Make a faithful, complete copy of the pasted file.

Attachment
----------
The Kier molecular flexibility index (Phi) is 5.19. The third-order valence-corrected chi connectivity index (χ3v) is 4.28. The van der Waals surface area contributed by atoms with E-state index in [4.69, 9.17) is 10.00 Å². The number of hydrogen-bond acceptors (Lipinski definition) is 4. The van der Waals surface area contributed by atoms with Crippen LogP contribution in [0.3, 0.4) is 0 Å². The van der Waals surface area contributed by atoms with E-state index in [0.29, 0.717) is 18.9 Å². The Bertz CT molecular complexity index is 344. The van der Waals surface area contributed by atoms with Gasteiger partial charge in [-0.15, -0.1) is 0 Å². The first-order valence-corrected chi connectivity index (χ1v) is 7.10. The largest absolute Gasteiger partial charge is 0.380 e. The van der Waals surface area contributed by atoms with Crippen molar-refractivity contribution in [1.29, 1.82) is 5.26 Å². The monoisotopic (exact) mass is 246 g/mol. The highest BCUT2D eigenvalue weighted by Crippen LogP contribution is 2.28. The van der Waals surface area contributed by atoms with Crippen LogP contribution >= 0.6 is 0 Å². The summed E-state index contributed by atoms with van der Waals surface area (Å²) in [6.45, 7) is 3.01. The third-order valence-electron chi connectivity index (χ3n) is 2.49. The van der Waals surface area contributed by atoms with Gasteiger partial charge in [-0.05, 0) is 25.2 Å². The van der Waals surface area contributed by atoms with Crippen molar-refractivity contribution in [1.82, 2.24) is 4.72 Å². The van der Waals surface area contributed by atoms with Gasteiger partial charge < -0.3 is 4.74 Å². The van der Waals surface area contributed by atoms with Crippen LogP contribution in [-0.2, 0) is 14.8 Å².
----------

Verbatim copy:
The Kier molecular flexibility index (Phi) is 5.19. The third-order valence-corrected chi connectivity index (χ3v) is 4.28. The van der Waals surface area contributed by atoms with E-state index in [4.69, 9.17) is 10.00 Å². The number of hydrogen-bond acceptors (Lipinski definition) is 4. The van der Waals surface area contributed by atoms with Crippen LogP contribution in [0.3, 0.4) is 0 Å². The van der Waals surface area contributed by atoms with E-state index in [0.29, 0.717) is 18.9 Å². The Bertz CT molecular complexity index is 344. The van der Waals surface area contributed by atoms with Gasteiger partial charge in [-0.15, -0.1) is 0 Å². The first-order valence-corrected chi connectivity index (χ1v) is 7.10. The largest absolute Gasteiger partial charge is 0.380 e. The van der Waals surface area contributed by atoms with Crippen molar-refractivity contribution in [1.29, 1.82) is 5.26 Å². The monoisotopic (exact) mass is 246 g/mol. The highest BCUT2D eigenvalue weighted by Crippen LogP contribution is 2.28. The van der Waals surface area contributed by atoms with Crippen LogP contribution >= 0.6 is 0 Å². The summed E-state index contributed by atoms with van der Waals surface area (Å²) in [6.45, 7) is 3.01. The third-order valence-electron chi connectivity index (χ3n) is 2.49. The van der Waals surface area contributed by atoms with Gasteiger partial charge in [-0.05, 0) is 25.2 Å². The van der Waals surface area contributed by atoms with Crippen molar-refractivity contribution in [1.82, 2.24) is 4.72 Å². The van der Waals surface area contributed by atoms with Gasteiger partial charge < -0.3 is 4.74 Å². The van der Waals surface area contributed by atoms with Crippen LogP contribution in [-0.2, 0) is 14.8 Å².